The cornea is the clear covering on the front of the eye which bends, or refracts, light rays and focus them on the retina in the back of the eye. When a cornea is damaged or diseased, its ability to correctly focus these rays can be compromised.
Sometimes, the curvature of the corneal is too severe for correction through glasses or contact lenses. A thorough eye exam is needed to diagnose these disorders. Our corneal specialists will work with you to find the best solution to treat these disorders and to help preserve your vision.
Corneal transplantation (keratoplasty) is recommended when curvature is too severe to be treated with other methods, or when extensive damage has occurred due to disease, infection or injury. Some of the more common problems that may require transplantation are:
- Fuch’s Corneal Dystrophy
- Bullous Keratopathy
- Corneal Ulceration
- Herpes Simplex Keratopathy
- Central Corneal Scar
- Corneal Dystrophies such as Lattice, Granular or Macular Dystrophy
- Traumatic injury
- Chemical Burn
Transplantation involves replacing the damaged cornea with a healthy one from a donor (usually through an eye bank). There are two types of Corneal Transplants: Full thickness corneal transplant or Penetrating Keratoplasty (PKP) and Lamellar Keratoplasty. Keratoplasty is a low-risk procedure – it is the most common type of transplant surgery and has the highest success rate.
Keratoconus / Corneal Cross-Linking
Keratoconus, often referred to as ‘KC’, is a non-inflammatory eye condition in which the typically round dome-shaped cornea progressively thins and weakens, causing the development of a cone-like bulge and optical irregularity of the cornea. This causes ‘static’ in your vision and can result in significant visual impairment.
Keratoconus typically first appears in individuals who are in their late teens or early twenties, and may progress for 10-20 years, and then slow or stabilize. Each eye may be affected differently. In the early stages of keratoconus, people might experience:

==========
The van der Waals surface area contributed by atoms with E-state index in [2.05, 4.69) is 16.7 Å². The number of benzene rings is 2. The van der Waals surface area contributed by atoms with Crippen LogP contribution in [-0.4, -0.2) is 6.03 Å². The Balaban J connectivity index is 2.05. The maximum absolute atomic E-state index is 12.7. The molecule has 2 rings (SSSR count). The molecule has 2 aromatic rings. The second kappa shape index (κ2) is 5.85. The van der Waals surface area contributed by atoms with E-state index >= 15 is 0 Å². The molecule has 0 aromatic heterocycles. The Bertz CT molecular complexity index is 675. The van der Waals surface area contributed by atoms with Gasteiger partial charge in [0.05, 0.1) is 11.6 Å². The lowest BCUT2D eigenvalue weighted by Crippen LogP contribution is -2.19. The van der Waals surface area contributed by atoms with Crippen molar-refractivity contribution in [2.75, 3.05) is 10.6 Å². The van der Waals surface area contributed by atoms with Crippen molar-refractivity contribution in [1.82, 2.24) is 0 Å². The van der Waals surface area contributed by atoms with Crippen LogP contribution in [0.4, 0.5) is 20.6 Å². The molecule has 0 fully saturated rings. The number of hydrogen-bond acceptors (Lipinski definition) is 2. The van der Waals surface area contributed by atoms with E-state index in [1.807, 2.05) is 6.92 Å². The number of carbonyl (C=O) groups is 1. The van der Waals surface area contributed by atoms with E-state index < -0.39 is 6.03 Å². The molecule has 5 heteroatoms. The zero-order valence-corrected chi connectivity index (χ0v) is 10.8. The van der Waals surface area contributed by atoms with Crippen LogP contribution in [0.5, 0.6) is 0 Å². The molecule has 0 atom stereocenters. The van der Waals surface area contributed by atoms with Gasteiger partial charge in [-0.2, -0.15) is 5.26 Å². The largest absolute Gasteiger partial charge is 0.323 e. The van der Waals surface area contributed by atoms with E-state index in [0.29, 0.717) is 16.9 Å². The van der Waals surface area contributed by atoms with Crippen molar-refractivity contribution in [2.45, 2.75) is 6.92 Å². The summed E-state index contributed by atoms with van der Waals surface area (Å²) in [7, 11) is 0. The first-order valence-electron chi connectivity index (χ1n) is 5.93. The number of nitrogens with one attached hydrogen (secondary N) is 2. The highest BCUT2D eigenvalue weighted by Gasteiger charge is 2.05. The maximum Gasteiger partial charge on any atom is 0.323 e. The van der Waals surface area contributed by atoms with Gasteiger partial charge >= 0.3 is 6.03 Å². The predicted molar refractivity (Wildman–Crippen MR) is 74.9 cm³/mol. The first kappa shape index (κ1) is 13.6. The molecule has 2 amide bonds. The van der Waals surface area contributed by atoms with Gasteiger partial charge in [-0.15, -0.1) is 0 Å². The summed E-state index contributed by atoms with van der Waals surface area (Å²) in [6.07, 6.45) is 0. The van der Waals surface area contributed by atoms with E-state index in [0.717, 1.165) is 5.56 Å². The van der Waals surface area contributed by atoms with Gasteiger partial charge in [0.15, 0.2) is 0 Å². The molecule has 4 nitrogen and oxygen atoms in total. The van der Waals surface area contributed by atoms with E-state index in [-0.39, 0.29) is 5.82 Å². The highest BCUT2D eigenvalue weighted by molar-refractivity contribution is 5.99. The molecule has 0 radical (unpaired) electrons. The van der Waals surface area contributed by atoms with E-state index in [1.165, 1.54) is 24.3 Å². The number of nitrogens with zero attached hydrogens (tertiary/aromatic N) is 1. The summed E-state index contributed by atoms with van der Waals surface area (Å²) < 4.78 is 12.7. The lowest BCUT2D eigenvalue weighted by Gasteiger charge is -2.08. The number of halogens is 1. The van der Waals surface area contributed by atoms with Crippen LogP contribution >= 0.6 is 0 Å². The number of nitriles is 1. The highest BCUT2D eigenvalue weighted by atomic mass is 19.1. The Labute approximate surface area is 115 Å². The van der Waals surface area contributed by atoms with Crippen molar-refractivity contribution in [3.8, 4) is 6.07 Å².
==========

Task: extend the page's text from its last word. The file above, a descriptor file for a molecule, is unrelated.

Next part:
- Slight blurring of vision
- Distortion of vision
- Increased sensitivity to light
The cornea is responsible for focusing most of the light that comes into the eye. Therefore, abnormalities of the cornea, such as keratoconus, can have a major impact on how an individual sees the world, making simple tasks such as driving a car or reading a book very difficult.
Cross-linking is a minimally invasive outpatient procedure that combines the use of UVA light and riboflavin eye drops to add stiffness to corneas which have been weakened by disease or refractive surgery. Cross-linking, which has been performed in Europe since 2003, is considered the standard of care around the world for keratoconus and corneal ectasia following refractive surgery.
- Creates new corneal collagen cross-links
- Results in a shortening and thickening of the collagen fibrils
- Leads to the stiffening of the cornea
Full thickness corneal transplants, also known as penetrating keratoplasty (PKP), are used for corneas with disease extending through all layers of the cornea. During the procedure a circular incision is made in the cornea. A disc of tissue is removed and replaced with a similar sized disc of donor tissue. Sutures are used to secure the donor tissue in place. Local or general anesthesia may be used. The procedure lasts 60-90 minutes. Careful follow-up is necessary post-operatively to ensure good healing and to prevent corneal transplant rejection.
The second type of corneal transplant is a Lamellar Keratoplasty in which only the diseased portion of the cornea is removed and replaced with donor tissue. DSAEK (Descemet’s Stripping Automated Endothelial Keratoplasty) is an example of this and is the most common lamellar procedure performed. Because DSAEK replaces only the diseased posterior section of the patient’s cornea, the procedure requires minimal suturing and provides patients with more rapid visual restoration, less discomfort and a reduced risk of sight-threatening complications. This procedure generally takes 45 minutes, is performed under local anesthesia and requires careful follow-up care to ensure good healing and to prevent the rejection of the transplanted tissue.